An Asshole In Plain View
“Love makes your soul crawl out from its hiding place.”
—Zora Neale Hurston
I met the family—Susan his wife; Caitlyn and Lisa, his daughters—right after they viewed and identified their man, Paul (66), a veteran. Paul had checked into the hospital with flu-like symptoms and then discovered he had pancreatic cancer. It was all very sudden. They thought Paul would survive this battle, too. But then he suddenly got worse and died. The family was shaken up and tearful. In shock. When the nurse asked them which funeral home they wanted, Lisa named ours, the only one she knew, because she drove by it every day. Now death was more than a passing glance through the windshield. In 48 hours, I'd host Paul's memorial.
After we shook hands, Lisa said, smiling through tears, “I guess it's fitting that you're a Paul, too.”
I would learn that Paul joined the Army in 1967. While battling in Vietnam, he was exposed to Agent Orange, the defoliant used by the Americans to strip the jungles so they could see their enemies. In the 1990s, Paul was given full medical discharge benefits. His symptoms progressively worsened.
We sat down, and I offered a sample Order of Service and described the elements, any of which they could change. They said they didn't plan to write an obituary until after the memorial. And I said, okay, but the story of that person’s life grounds the leave-taking. It’s important to review what he did, where he walked, how he spent his time, what his primary concerns were, who he was connected to, who he was born to and who he leaves behind; to reflect, in a plainspoken manner, on the span of his life. The anecdotes, vignettes and storytelling are the meat on this frame.
“So, tell me about Paul,” I said. “What would you say about him to help me know him?”
“Well, the first thing,” Caitlyn blurted out, “is that he was an asshole!”
All three of them laughed, so I laughed along, a little uncomfortably. The assholes I'd known were no laughing matter. But they cried and laughed.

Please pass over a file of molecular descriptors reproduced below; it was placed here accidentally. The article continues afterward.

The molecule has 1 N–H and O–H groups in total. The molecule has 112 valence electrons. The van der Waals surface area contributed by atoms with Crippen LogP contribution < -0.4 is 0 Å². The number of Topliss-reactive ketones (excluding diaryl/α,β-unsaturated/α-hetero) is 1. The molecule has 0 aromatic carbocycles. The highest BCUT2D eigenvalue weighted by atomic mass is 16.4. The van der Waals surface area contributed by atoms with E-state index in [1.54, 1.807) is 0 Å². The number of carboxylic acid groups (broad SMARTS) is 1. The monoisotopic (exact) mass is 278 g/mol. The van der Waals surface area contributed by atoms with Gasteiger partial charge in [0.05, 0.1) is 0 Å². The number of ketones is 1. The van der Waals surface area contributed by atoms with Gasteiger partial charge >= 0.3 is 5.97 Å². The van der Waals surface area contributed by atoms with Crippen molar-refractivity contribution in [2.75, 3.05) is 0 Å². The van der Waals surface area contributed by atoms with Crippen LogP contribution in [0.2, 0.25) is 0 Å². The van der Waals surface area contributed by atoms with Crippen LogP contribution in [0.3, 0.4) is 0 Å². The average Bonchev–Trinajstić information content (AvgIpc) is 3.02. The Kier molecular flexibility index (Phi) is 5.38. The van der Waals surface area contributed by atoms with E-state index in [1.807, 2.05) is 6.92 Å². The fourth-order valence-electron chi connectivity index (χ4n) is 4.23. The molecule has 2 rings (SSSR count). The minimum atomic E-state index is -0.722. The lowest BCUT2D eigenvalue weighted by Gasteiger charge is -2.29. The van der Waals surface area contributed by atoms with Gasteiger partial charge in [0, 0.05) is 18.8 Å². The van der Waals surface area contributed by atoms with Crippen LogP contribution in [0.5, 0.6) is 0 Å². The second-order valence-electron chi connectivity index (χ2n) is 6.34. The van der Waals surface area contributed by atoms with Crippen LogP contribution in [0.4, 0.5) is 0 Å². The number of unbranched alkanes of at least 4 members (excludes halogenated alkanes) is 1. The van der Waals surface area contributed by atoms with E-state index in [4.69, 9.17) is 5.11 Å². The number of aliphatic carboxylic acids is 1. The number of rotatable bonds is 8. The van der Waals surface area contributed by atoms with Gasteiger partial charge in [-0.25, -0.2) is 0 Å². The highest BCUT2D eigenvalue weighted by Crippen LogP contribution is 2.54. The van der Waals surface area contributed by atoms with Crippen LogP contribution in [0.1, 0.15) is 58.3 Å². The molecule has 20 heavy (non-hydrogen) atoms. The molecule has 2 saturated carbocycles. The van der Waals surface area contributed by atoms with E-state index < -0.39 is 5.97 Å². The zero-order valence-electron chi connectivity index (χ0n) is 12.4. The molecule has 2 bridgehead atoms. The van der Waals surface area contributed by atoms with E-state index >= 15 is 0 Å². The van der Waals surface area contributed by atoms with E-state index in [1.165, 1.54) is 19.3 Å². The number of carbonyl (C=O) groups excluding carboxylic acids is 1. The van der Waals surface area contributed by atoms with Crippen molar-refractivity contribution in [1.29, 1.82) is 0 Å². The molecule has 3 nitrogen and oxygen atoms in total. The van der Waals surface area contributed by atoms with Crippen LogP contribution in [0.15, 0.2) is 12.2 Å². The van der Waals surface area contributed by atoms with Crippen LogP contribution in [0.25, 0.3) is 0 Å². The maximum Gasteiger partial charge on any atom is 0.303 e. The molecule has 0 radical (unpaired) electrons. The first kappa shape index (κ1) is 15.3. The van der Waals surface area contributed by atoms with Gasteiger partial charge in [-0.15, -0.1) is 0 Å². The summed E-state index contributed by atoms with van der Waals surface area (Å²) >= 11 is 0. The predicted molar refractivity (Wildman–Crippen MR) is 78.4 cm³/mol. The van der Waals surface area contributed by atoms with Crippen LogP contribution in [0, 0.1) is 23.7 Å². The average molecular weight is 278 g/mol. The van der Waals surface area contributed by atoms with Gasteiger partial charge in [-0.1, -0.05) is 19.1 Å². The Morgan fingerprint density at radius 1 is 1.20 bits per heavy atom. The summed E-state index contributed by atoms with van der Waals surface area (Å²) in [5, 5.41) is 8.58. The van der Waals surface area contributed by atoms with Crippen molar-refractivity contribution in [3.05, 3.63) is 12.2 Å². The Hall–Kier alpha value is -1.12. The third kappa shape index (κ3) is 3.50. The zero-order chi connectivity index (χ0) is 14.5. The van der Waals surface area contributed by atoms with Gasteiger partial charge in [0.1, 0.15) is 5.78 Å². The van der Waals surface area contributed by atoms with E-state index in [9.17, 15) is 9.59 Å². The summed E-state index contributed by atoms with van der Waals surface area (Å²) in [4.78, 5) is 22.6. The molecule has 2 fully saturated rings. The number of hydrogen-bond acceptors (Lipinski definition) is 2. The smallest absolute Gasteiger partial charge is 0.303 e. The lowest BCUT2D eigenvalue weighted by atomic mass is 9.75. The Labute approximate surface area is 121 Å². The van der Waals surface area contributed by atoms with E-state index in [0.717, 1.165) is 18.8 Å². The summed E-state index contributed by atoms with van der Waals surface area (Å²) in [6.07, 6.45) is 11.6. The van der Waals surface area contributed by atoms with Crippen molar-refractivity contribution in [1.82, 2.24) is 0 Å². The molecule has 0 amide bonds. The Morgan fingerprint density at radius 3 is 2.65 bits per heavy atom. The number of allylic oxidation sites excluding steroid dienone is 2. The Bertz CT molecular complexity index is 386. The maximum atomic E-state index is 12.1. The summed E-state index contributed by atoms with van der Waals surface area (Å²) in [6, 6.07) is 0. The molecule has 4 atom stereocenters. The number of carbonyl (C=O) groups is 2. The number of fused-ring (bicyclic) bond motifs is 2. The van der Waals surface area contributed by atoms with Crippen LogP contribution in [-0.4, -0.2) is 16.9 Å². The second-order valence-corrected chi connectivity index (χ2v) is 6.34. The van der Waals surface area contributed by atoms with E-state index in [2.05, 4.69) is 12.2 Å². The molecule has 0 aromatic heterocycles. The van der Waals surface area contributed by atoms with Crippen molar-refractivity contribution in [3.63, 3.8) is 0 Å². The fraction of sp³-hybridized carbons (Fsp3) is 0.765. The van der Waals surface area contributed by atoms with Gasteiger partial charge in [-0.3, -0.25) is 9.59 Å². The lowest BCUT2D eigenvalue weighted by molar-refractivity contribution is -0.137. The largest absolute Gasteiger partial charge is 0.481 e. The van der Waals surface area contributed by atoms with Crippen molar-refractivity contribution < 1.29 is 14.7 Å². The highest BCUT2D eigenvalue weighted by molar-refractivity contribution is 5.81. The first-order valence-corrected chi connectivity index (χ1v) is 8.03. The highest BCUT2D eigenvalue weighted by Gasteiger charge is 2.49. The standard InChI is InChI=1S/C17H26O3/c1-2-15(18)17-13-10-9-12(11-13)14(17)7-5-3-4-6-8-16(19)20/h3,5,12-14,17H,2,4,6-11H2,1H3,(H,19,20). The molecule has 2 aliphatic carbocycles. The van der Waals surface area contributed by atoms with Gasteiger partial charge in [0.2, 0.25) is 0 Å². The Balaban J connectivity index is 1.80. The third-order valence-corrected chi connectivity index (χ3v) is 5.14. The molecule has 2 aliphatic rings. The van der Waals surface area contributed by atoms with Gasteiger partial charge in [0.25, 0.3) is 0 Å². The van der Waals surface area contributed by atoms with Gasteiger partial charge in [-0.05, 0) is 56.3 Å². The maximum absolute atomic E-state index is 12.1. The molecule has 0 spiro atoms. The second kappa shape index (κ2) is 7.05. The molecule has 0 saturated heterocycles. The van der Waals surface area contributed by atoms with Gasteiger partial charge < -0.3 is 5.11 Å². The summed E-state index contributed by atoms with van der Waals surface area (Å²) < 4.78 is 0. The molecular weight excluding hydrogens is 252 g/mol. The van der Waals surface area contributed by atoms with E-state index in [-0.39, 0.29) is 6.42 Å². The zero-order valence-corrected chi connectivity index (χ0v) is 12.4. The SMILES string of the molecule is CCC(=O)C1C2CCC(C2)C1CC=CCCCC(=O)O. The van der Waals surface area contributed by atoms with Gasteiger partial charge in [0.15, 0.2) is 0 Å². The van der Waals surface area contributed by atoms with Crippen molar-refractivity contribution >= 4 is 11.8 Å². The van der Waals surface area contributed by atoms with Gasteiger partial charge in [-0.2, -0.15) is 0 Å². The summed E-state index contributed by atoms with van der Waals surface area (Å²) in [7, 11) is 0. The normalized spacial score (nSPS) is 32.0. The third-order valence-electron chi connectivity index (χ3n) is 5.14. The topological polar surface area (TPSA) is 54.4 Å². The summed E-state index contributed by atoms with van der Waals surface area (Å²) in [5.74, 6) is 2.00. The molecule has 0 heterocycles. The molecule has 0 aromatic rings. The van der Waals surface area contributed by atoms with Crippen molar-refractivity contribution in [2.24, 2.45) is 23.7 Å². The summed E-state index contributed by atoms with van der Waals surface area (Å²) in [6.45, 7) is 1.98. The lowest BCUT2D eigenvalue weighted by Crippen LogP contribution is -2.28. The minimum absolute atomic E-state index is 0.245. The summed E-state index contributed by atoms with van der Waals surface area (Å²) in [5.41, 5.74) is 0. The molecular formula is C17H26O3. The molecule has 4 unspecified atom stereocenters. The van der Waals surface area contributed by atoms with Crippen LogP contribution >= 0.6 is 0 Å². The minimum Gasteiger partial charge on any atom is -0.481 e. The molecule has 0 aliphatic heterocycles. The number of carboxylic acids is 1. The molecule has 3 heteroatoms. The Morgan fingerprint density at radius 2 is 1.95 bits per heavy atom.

“Yeah, he was the crankiest son of a bitch. So damn cranky,” Lisa announced. They laughed harder.
Susan, the wife, piled on, “He was a prickly scorpion. Stubborn as an ass.”
They cackled while they cried.
I felt at ease then. This grouchiness was his identity: he was the lovable crank, a lovely curmudgeon. They could say these things because they adored him. The caricature of him as lovable asshole warmed them.
“He was a tender-hearted marshmallow, a teddy bear. He loved nothing more than to spoil his wife and his girls. The Grouch Syndrome was just his way of loving you on his terms. That way he didn’t have to expend his energy on people he didn’t like. He would just push them away. If he liked you, he teased you. If he didn’t like you, he provoked you,” Lisa said.
Caitlyn declared, “He was my hero. I aspire to be him. He never did anything to make people like him. He cared the least for people’s approval of anyone I’ve ever known.”
The picture of Paul didn’t totally come into focus; I couldn’t understand how such a man, such a “character” could really be a role model, though authenticity sounded about right. Being true to himself. Still, I was fuzzy on how to admire him. I chose to just take them at their word. Their responsiveness to him was so overwhelmingly positive.
Two days later, I praised a man who didn’t just tolerate but embraced the consequence of wholly being himself. Paul stood uncamouflaged before his people, a bare trunk in clear view.
In the hospital, Paul said, “After I’m gone, cry for 15 minutes. Then, have a party. Celebrate how much I loved you.”
Paul had scrabbled his way through the jungle. This was a war he had won.
About the Author: Paul Boardman is a writer and inter-faith Funeral Chaplain and Celebrant living in Seattle, Washington. Two of his enduring thematic obsessions in writing are: what constitutes a good life in the face of death/loss and the nature of yearning, even greed, for love. His work has been featured or is forthcoming in The Good Men Project, Living Better 50 and ICCFA magazine, and in the anthologies Just a Little More Time, We Came to Say and We Came Back to Say. He is looking to place his memoir.